Proudly Reptilian

Nicole Flattery: Kevin Barry

12 September 2019
Night Boat to Tangier 
by Kevin Barry.
Canongate, 224 pp., £14.99, June, 978 1 78211 617 2
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... sex is exuberantly described and pleasingly dirty – but you can’t shake the sense, throughout the novel, that Maurice is tying a large brick to himself and preparing to walk into the sea. As ElizabethHardwick wrote, ‘Novels that are profoundly about illicit fornication have a way of ending on accidents, illness or death.’ Night Boat to Tangier is no different. Maurice, like his father before ...
19 May 1983
Robert Lowell: A Biography 
by Ian Hamilton.
Faber, 527 pp., £12.50, May 1983, 0 571 13045 3
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... Perhaps the wildest of these works was his descent, on a government-sponsored trip, to Buenos Aires, where he ran amok, insulting generals and riding the equestrian statues. His second marriage, to ElizabethHardwick, was essentially an enduring one, and her devotion and intelligence illuminate and support this biography. Other women promised a new leaf, and eventually there was the romance of a ...

Lying doggo

Christopher Reid

14 June 1990
Becoming a poet 
by David Kalstone, edited by Robert Hemenway.
Hogarth, 299 pp., £20, May 1990, 0 7012 0900 3
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... Among her admirers, who tend to be wholehearted and fervent, the feeling is that Elizabeth Bishop has not yet received anything like her critical due. Things are improving – in the United States more rapidly than over here, where admission to the Pantheon seems as slow and grudging a ...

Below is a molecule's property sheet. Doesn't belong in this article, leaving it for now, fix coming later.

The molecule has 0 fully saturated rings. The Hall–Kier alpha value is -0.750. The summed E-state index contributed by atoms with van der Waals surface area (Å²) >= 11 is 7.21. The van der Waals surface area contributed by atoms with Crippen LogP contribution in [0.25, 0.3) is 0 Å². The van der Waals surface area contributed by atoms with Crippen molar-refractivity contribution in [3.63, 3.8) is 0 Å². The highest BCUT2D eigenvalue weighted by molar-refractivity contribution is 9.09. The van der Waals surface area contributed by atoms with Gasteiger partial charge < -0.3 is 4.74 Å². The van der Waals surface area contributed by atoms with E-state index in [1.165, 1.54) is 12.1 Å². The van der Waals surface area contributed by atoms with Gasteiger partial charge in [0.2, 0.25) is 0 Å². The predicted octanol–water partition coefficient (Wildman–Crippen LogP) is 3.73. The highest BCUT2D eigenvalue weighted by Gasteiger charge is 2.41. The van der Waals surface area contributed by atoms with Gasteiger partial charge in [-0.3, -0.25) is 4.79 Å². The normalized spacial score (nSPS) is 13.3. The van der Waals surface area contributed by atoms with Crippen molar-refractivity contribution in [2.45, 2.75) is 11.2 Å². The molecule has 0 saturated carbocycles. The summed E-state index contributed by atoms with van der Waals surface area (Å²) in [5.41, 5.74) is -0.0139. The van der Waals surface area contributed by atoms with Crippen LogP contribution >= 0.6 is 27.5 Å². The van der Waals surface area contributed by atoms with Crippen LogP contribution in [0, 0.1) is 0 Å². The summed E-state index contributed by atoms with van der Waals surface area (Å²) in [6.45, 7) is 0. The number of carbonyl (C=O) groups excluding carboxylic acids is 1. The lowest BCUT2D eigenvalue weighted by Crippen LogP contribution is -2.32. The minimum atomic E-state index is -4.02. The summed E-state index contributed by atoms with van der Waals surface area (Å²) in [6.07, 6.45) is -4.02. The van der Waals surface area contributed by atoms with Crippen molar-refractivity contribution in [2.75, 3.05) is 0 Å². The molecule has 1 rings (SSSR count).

Diary

Inigo Thomas: Michael Wolff’s Book Party

8 February 2018
... mostly about the media in the past, had stolen a subject from the seasoned political reporters. Or was it because, by getting inside the White House, he had exposed them for failing to do the same? Elizabeth Drew in the New Republic dismissed Fire and Fury: ‘better books’, she said, would be published soon. Better books? She mentioned David Frum’s Trumpocracy as an example, with its less than ...

Promises

Mary-Kay Wilmers

10 November 1988
The Faber Book of Seductions 
edited by Jenny Newman.
Faber, 366 pp., £12.95, June 1988, 0 571 15110 8
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Journeys to the Underworld 
by Fiona Pitt-Kethley.
Chatto, 226 pp., £10, October 1988, 9780701132231
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... to make the same sort of point: seductions, which begin with fine words and end with desperate recriminations, are a thing of the past. ‘You cannot seduce anyone when innocence is not a value,’ ElizabethHardwick said in ‘Seduction and Betrayal’, with the clear implication that it is not a value now. In fact, the only innocence about which we still obviously care is the innocence of children: and ...

The South

Colm Tóibín

4 August 1994
One Art: The Selected Letters of Elizabeth​ Bishop 
Chatto, 668 pp., £25, April 1994, 0 7011 6195 7Show More